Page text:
Tuesday, February 28, 2006

Denmark is again in the front line of controversy

Dr Kristiina Koivunen

Vihreä Lanka 24th February 2006

Kurdish TV is testing the limits of freedom of expression

Denmark is again in the front line of controversy

News about little crown prince Christian and the royal family's happiness are such news which Danish people would prefer to be sent from their country. Instead, recent news shots from Denmark have shown a confused looking prime minister, Anders Fogh Rasmussen. He has regretted the excitement caused by the caricatures of Prophet Mohammad, but said that freedom of expression is one of the western basic rights and it cannot be limited. Little Denmark has became the outpost of freedom of expression.

At the end of last year, Denmark was also the target of very heavy pressure. At that time it came from Turkey. Although the government of Turkey is promising that it will increase the freedom of expression and the opportunities of mass communication in the Kurdish language, it is doing everything it can to force Denmark to close satellite channel Roj-TV, which sends television programmes for the Kurds from Denmark.

The demand for closing Roj-TV was the most important issue during the visit of prime minister, Recep Tayyip Erdogan to Denmark last November. Erdogan behaved like a five year old child and refused to come to his own press meeting, as journalist, Günem Seneser, from Roj-TV was attending it.

Turkey demands the closing of Roj-TV, it claims that the TV channel has contacts with the Kurdistan Labour Party, PKK. Without any special reason at just that moment, PKK was put on the EU list of terrorist organisations in spring 2004, later than other organisations in the list.

The programmes of Roj-TV can be followed on the internet (www.roj.tv). Have a look at the programmes of a so-called "terrorist television"! How are they? A little boring perhaps, compared for example to programmes of al-Jazeera. There are long discussions in the studio, joined by viewers via telephone. Sometimes a singer, dressed in national costume, strikes up a song in the Kurdish language.

Roj-TV also airs a lot of news, often with open criticism towards the Turkish government and military. And this can be dangerous. Despite the fact that Turkish laws have been renewed according to the demands of the European Union, law 301 of the new penal code states that it is a criminal offense to insult Turkish identity. According to the public prosecutor, for example, author Orhan Pamuk insulted Turkish identity when he claimed, in an interview, that one million Armenians died in a genocide at the beginning of the 1900s. Finally Pamuk's court case was cancelled, as the massive international attention to it was very annoying to Turkey. But court cases of 160 other writers, journalists and activists still continue based on the new penal code.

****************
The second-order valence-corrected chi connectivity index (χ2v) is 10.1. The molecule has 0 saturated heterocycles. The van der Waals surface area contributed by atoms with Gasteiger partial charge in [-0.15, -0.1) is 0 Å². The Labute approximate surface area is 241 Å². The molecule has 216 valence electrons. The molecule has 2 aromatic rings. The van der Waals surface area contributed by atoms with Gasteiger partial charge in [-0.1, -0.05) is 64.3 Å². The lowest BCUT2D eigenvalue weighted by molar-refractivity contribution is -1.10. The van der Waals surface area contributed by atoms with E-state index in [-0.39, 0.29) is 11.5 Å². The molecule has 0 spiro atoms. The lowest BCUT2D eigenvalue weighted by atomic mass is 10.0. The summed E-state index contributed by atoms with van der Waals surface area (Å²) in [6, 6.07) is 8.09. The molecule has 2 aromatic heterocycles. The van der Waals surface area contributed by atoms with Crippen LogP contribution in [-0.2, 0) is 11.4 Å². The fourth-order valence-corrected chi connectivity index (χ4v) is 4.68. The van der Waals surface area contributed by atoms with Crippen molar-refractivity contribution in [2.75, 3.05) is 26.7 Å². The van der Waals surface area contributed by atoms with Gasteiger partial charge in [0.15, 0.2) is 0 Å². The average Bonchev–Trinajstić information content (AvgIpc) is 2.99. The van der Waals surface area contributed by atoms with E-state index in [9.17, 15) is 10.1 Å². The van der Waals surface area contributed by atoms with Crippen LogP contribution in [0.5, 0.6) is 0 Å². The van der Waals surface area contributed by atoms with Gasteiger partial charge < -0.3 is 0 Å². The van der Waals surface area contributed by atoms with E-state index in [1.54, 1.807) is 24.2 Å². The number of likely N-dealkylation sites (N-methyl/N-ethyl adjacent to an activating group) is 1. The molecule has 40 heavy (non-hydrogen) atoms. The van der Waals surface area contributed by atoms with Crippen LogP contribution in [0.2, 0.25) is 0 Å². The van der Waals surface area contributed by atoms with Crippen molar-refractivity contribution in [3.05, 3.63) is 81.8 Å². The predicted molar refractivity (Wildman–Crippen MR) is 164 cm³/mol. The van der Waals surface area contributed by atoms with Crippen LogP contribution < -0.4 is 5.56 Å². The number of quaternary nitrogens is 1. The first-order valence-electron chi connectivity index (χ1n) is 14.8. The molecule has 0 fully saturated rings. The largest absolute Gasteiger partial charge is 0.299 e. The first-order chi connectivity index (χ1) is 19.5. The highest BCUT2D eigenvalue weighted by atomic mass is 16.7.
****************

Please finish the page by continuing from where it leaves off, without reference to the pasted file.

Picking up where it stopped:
In Turkey there has been campaigns in support of Roj-TV. At the end of December, 56 Kurdish mayors sent a letter to prime minister Rasmussen demanding Roj-TV be able to continue working in Denmark. The public prosecutor started immediately criminal investigations due to this letter. If it leads to the court, hopefully the EU will support the mayors as strongly as it supported Orhan Pamuk.

Roj-TV has stayed stubbornly on the air. The company follows the laws of EU as it is aware that the programmes are viewed permanently by the authorities. It would be strange if Denmark would close the Kurdish television after it has defended the right to publish caricatures which defame Islam. If jeering other religions is acceptable, according to the ideas of western freedom of expression, then television programmes sending news, folk dances and mother language education cannot be forms of terrorism.

Dr Kristiina Koivunen works as a freelance journalist. She completed her PhD thesis in Helsinki University 2002. Her doctoral dissertation "The Invisible War in North Kurdistan" is in internet: http://ethesis.helsinki.fi/julkaisut/val/sospo/vk/koivunen

Vihreä Lanka is the weekly newspaper of the Green League of Finland.

Kristiina Koivunen's book "Teetä Kurdistanissa" (Tea in Kurdistan) was published 2001 by a Finnish publishing company LIKE. This spring LIKE will publish her next book "Southeast Turkey for adventure travellers". These books are in Finnish language.